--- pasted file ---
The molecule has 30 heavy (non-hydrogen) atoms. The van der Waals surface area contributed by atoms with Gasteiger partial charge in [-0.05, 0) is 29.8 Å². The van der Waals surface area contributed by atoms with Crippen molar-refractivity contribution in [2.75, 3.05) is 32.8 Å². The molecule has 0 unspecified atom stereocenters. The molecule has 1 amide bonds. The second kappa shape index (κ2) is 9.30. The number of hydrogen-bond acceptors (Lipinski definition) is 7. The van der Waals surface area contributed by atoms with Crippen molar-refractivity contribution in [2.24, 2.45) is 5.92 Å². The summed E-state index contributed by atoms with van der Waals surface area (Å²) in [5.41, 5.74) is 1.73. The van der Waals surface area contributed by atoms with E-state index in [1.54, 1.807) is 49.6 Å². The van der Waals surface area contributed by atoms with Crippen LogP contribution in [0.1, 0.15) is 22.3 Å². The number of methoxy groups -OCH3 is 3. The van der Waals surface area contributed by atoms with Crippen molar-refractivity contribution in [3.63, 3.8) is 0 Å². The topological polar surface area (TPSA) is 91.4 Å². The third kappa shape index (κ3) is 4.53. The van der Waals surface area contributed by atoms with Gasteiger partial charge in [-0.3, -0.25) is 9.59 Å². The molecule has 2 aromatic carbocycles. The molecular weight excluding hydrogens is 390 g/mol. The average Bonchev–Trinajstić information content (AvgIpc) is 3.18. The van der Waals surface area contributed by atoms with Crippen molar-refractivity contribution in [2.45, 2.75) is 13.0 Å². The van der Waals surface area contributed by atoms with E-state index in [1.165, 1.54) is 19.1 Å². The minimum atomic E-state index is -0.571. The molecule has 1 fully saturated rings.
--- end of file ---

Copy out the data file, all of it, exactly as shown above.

The molecule has 30 heavy (non-hydrogen) atoms. The van der Waals surface area contributed by atoms with Gasteiger partial charge in [-0.05, 0) is 29.8 Å². The van der Waals surface area contributed by atoms with Crippen molar-refractivity contribution in [2.75, 3.05) is 32.8 Å². The molecule has 0 unspecified atom stereocenters. The molecule has 1 amide bonds. The second kappa shape index (κ2) is 9.30. The number of hydrogen-bond acceptors (Lipinski definition) is 7. The van der Waals surface area contributed by atoms with Crippen molar-refractivity contribution in [2.24, 2.45) is 5.92 Å². The summed E-state index contributed by atoms with van der Waals surface area (Å²) in [5.41, 5.74) is 1.73. The van der Waals surface area contributed by atoms with E-state index in [1.54, 1.807) is 49.6 Å². The van der Waals surface area contributed by atoms with Crippen LogP contribution in [0.1, 0.15) is 22.3 Å². The number of methoxy groups -OCH3 is 3. The van der Waals surface area contributed by atoms with Crippen molar-refractivity contribution in [3.63, 3.8) is 0 Å². The topological polar surface area (TPSA) is 91.4 Å². The third kappa shape index (κ3) is 4.53. The van der Waals surface area contributed by atoms with Gasteiger partial charge in [-0.3, -0.25) is 9.59 Å². The molecule has 2 aromatic carbocycles. The molecular weight excluding hydrogens is 390 g/mol. The average Bonchev–Trinajstić information content (AvgIpc) is 3.18. The van der Waals surface area contributed by atoms with Crippen molar-refractivity contribution in [2.45, 2.75) is 13.0 Å². The van der Waals surface area contributed by atoms with E-state index in [1.165, 1.54) is 19.1 Å². The minimum atomic E-state index is -0.571. The molecule has 1 fully saturated rings.